Finding the optimal sample clock phase

Some time ago we talked about the advantages of synchronizing the digitizer sample clock to the laser.  Our new system incorporates an on-board PLL multi-phase clock that allows Scanbox to automatically measure the contrast in a test image as a function of sample phase delay and select the optimal value for your setup.

A typical measurement showing the change in normalized contrast of a target image as a function of phase delay (here the range from -8 to 8 covers the entire 12.5 ns period of the laser).


Scanbox automatically shows the resulting images, on the same scale, for each phase delay value as well:


Scanbox will also plot the normalized images obtained for the settings that yield the lowest and and highest contrasts:


One can clearly see from the images that phase does not simply scale the contrasts of the images, but has an obvious effect on their SNR.  (Why this occurs exactly is still a matter of debate here, but data rule and the results are clear.)

This option will be automatically available to those who adopt the new tower system.  What can you do if you have one of the older systems?  You can simply change the sample clock phase by extending the length of the cable running from the laser SYNC OUT to the external clock of the digitizer.  Extensions of 50cm in length can be connected together to yield phase steps of 1/8th of the laser period.  So if you want to optimize the contrast and SNR of your images take a day off to find your optimal delay and improve the quality of your data.


  1. Thanks! Doing it on-board and automatic is a nice idea. Especially because without a constant-fraction discriminator the trigger output from the laser is massively wavelength-dependent. Like this one can quickly reset the phase delay for each wavelength…

    May I ask how you define normalized contrast? (Max-Min) / Mean?

    Tip: For variable manual phase settings we use (relatively) cheap coax-delays (like:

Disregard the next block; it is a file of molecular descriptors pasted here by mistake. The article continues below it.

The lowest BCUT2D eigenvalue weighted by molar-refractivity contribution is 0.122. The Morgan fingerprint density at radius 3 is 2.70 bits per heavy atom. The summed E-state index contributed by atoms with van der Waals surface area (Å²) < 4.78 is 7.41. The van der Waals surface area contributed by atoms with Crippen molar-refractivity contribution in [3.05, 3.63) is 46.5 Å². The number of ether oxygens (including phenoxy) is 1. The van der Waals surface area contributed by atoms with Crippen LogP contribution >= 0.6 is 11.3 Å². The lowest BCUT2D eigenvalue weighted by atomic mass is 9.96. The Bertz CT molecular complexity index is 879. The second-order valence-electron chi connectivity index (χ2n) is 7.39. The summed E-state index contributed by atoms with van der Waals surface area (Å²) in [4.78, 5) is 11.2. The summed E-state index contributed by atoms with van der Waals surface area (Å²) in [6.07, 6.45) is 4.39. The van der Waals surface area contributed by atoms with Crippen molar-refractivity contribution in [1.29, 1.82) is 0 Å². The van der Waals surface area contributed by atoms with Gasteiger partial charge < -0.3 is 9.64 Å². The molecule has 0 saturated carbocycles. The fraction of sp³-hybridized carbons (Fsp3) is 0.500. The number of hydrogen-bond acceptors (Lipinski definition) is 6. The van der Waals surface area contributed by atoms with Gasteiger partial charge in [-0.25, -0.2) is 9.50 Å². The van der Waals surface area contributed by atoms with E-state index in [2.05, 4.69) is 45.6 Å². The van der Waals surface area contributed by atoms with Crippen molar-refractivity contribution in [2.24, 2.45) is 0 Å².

1. The contrast of an image was defined by the 5-95% percentile range divided by the mean. It was taken over a square sub-image at the center of the field (to avoid the dead-bands). The relative contrast was computed relative to the image with the lowest contrast. So, the graph above can be read as saying the optimal contrast was 2.3 times larger than the minimum. More interesting, of course, is quantifying SNR ratio — which I did not do. But, at least experimentally, SNR seems related to contrast, something that has caused a lot of angry discussions with theorist here and elsewhere. But hey… data rules. Do you have similar measurements with your scope? I remember you shared this graph —

      1. …not yet – these measurements were in a fluorescein-sea. But I will try to do the same measurement (same prep even) as soon as I find some time. We’re also upgrading to GHz FPGAs/digitizers that would allow even more fine grained locked-in sample picking.

        In the end we currently stopped using lock-in sampling at our Alazar-setups and simply put in 15MHz in-line low-pass filters. The laser-clock was simply too unreliable and wavelength-dependent so that for most users lock-in sampling was too finicky. I just chose filters empirically and went for the maximum brightness with our TL ti60 amps that still does not lead to “pixel smearing” at our commonly used dwell-times. I should, of course, quantify that in SNR / contrast terms at some point.

        It may take a while but I’ll post the results here.

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